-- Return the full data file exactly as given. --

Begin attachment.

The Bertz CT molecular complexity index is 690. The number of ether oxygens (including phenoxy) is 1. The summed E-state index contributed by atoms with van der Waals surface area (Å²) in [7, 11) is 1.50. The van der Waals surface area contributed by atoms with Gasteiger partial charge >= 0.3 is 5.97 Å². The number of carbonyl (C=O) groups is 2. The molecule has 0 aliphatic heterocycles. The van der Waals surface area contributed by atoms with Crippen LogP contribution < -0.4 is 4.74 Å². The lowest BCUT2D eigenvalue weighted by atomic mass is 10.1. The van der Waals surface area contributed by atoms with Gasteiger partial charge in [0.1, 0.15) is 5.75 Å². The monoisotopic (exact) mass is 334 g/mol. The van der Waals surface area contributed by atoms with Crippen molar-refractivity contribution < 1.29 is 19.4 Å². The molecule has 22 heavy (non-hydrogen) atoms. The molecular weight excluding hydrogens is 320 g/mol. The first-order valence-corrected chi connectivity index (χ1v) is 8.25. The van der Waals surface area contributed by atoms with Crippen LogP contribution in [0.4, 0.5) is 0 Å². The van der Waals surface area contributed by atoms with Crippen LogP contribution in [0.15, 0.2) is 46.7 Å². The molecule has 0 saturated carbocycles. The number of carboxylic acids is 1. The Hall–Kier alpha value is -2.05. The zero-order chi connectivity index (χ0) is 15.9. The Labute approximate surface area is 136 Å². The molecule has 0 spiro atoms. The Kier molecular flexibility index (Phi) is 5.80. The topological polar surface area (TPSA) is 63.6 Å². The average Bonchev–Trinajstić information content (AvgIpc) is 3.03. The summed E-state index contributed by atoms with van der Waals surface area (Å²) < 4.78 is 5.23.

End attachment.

The Bertz CT molecular complexity index is 690. The number of ether oxygens (including phenoxy) is 1. The summed E-state index contributed by atoms with van der Waals surface area (Å²) in [7, 11) is 1.50. The van der Waals surface area contributed by atoms with Gasteiger partial charge >= 0.3 is 5.97 Å². The number of carbonyl (C=O) groups is 2. The molecule has 0 aliphatic heterocycles. The van der Waals surface area contributed by atoms with Crippen LogP contribution < -0.4 is 4.74 Å². The lowest BCUT2D eigenvalue weighted by atomic mass is 10.1. The van der Waals surface area contributed by atoms with Gasteiger partial charge in [0.1, 0.15) is 5.75 Å². The monoisotopic (exact) mass is 334 g/mol. The van der Waals surface area contributed by atoms with Crippen molar-refractivity contribution < 1.29 is 19.4 Å². The molecule has 22 heavy (non-hydrogen) atoms. The molecular weight excluding hydrogens is 320 g/mol. The first-order valence-corrected chi connectivity index (χ1v) is 8.25. The van der Waals surface area contributed by atoms with Crippen LogP contribution in [0.4, 0.5) is 0 Å². The van der Waals surface area contributed by atoms with Crippen LogP contribution in [0.15, 0.2) is 46.7 Å². The molecule has 0 saturated carbocycles. The number of carboxylic acids is 1. The Hall–Kier alpha value is -2.05. The zero-order chi connectivity index (χ0) is 15.9. The Labute approximate surface area is 136 Å². The molecule has 0 spiro atoms. The Kier molecular flexibility index (Phi) is 5.80. The topological polar surface area (TPSA) is 63.6 Å². The average Bonchev–Trinajstić information content (AvgIpc) is 3.03. The summed E-state index contributed by atoms with van der Waals surface area (Å²) < 4.78 is 5.23.